Daily Business Report-April 28, 2016
The 14th Street Promenade Streetscape Proposal
Civic San Diego Schedules Workshop
For 14th Street Promenade Master Plan
Civic San Diego will hold a community workshop on May 12 to get public comment on the 14th Street Promenade Master Plan for Downtown San Diego.
According to Civic San Diego, the 14th Street Promenade will be an urban trail that accommodates a variety of activities through East Village, “helping meet the social and recreation needs of this growing community.”
A comprehensive and sustainable streetscape design will include a range of activities and features, including walking, children’s areas, local art displays, sensory play areas, historical artifacts and other design elements.
The workshop will be held from 6:30 to 8:30 p.m. at the Civic San Diego Board Room, 401 B St., Suite 400, San Diego.
Visit 511sd.com for transportation options to the workshop.
San Diego Chamber Launches
Regional Jobs Strategy
The San Diego Regional Chamber of Commerce Wednesday announced an initiative to spur economic growth and create jobs for the entire California-Baja region.
Called the “Regional Jobs Strategy,” the initiative includes more than 40 of the region’s business organizations, providing a diverse range of industry and geographical perspectives. The coalition will work to match proven solutions to shared challenges, as well as align and leverage existing job creation efforts.
“We are fortunate to have so many partners with successful initiatives participating in this coalition,” said Jerry Sanders, president and CEO of the chamber. “Through the collaboration we will identify and share ways we can build a stronger, more resilient regional economy. This is just the beginning and we look forward to this effort growing over the next year and adding the insight and perspectives of even more business community partners.”
While most job creation efforts tend to be designed around municipal or other political borders, regional economies are defined by monetary transactions, commute patterns and relationships. This effort will take a broad and inclusive view of job creation to create the most benefit for the region as a whole.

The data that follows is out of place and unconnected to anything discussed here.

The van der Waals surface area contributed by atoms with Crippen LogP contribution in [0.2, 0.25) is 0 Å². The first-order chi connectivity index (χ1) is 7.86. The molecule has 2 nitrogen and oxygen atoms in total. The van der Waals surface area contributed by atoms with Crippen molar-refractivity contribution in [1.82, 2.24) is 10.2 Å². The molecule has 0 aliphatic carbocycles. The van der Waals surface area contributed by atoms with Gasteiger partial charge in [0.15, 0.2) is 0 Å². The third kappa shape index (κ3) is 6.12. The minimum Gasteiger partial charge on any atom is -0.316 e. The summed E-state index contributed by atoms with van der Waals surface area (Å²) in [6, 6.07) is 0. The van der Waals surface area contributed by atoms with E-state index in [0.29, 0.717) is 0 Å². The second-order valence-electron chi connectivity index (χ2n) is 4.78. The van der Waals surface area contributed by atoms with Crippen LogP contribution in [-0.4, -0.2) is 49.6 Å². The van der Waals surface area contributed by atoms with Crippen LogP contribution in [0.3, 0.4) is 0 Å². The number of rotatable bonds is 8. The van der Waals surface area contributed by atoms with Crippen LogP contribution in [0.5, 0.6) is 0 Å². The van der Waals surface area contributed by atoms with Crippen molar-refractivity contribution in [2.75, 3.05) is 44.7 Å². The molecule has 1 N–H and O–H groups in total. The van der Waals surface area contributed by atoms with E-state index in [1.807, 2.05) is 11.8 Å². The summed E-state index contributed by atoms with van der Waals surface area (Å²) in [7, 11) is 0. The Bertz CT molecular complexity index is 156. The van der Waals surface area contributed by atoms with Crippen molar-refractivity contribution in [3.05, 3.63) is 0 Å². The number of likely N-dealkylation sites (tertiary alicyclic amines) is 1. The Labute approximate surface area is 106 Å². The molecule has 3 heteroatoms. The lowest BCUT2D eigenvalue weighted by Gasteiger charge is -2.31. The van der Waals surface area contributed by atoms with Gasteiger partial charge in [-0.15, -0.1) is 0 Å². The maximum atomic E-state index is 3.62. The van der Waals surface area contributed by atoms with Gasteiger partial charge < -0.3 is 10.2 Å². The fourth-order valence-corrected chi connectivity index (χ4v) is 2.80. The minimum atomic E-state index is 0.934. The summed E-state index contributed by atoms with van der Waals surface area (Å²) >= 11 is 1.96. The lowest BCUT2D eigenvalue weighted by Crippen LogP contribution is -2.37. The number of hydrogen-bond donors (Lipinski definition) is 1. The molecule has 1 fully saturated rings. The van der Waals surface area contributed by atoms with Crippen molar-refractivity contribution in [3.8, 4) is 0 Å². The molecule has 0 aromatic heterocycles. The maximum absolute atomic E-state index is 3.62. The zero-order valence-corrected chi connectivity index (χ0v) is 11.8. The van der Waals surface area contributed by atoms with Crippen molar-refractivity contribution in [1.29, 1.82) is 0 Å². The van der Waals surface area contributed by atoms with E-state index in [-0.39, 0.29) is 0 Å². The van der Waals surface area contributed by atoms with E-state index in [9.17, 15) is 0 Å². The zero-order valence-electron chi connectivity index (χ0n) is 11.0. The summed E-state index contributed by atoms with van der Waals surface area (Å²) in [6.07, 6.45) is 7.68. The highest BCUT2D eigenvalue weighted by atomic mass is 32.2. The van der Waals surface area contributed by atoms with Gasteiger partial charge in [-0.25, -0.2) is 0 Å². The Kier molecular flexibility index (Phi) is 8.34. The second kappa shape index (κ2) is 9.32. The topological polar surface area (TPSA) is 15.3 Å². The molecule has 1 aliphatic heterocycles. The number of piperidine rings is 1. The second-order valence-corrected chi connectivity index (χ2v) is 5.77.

In its first meeting held Wednesday, the coalition, which includes the county of San Diego, the city of San Diego and the San Diego Association of Governments, focused on determining San Diego’s strengths, weaknesses, and opportunities with respect to job creation.
The data-based initiative will progress over the next year to identify opportunities for collaboration and best practices for job creation. The partners will aim to issue a Regional Jobs Strategy final report early next year that truly represents a unified vision for job creation. The report will contain a clear and direct strategy for leveraging the region’s resources and aligning initiatives
Rancho Vista Covenant Church
Buys Chula Vista Office Property
Rancho Vista Covenant Church has purchased a 6,919-square-foot office building in Chula Vista for $1.21 million. The seller was Pathfinder Otay Holdings LLC, an affiliate of Pathway Partners LLC.
The property is located at 2088 Otay Lakes Road, No. 101 and 201.
The church will use the property for its church facilities. Voit Real Estate Services and Otay Real Estate were the brokers.
Committee OKs Restrictions
On Oversized Vehicles Parking
By City News Service
Restrictions on parking of oversized vehicles along San Diego streets would become permanent under a proposal passed Wednesday by the City Council’s Smart Growth and Land Use Committee.